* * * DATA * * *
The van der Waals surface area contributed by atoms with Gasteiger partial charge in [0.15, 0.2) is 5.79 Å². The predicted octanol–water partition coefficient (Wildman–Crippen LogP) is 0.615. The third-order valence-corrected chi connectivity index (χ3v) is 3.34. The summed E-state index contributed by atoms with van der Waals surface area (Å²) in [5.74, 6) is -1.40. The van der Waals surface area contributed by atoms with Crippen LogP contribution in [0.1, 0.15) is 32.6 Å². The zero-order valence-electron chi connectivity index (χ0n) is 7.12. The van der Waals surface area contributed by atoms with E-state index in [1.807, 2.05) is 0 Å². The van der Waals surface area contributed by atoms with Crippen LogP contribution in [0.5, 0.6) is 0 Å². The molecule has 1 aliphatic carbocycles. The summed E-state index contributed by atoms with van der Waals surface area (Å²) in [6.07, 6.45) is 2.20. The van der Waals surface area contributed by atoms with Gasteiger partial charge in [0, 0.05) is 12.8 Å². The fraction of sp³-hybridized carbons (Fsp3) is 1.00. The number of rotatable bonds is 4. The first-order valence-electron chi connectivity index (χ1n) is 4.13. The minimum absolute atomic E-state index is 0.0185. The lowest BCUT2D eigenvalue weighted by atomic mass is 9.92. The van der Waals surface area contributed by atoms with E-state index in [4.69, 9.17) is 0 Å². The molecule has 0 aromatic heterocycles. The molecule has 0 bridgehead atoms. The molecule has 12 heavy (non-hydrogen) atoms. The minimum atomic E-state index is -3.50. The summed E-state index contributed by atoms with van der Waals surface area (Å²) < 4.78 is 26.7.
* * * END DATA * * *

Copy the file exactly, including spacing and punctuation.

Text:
The van der Waals surface area contributed by atoms with Gasteiger partial charge in [0.15, 0.2) is 5.79 Å². The predicted octanol–water partition coefficient (Wildman–Crippen LogP) is 0.615. The third-order valence-corrected chi connectivity index (χ3v) is 3.34. The summed E-state index contributed by atoms with van der Waals surface area (Å²) in [5.74, 6) is -1.40. The van der Waals surface area contributed by atoms with Crippen LogP contribution in [0.1, 0.15) is 32.6 Å². The zero-order valence-electron chi connectivity index (χ0n) is 7.12. The van der Waals surface area contributed by atoms with E-state index in [1.807, 2.05) is 0 Å². The van der Waals surface area contributed by atoms with Crippen LogP contribution in [0.5, 0.6) is 0 Å². The molecule has 1 aliphatic carbocycles. The summed E-state index contributed by atoms with van der Waals surface area (Å²) in [6.07, 6.45) is 2.20. The van der Waals surface area contributed by atoms with Gasteiger partial charge in [0, 0.05) is 12.8 Å². The fraction of sp³-hybridized carbons (Fsp3) is 1.00. The number of rotatable bonds is 4. The first-order valence-electron chi connectivity index (χ1n) is 4.13. The minimum absolute atomic E-state index is 0.0185. The lowest BCUT2D eigenvalue weighted by atomic mass is 9.92. The van der Waals surface area contributed by atoms with E-state index in [4.69, 9.17) is 0 Å². The molecule has 0 aromatic heterocycles. The molecule has 0 bridgehead atoms. The molecule has 12 heavy (non-hydrogen) atoms. The minimum atomic E-state index is -3.50. The summed E-state index contributed by atoms with van der Waals surface area (Å²) < 4.78 is 26.7.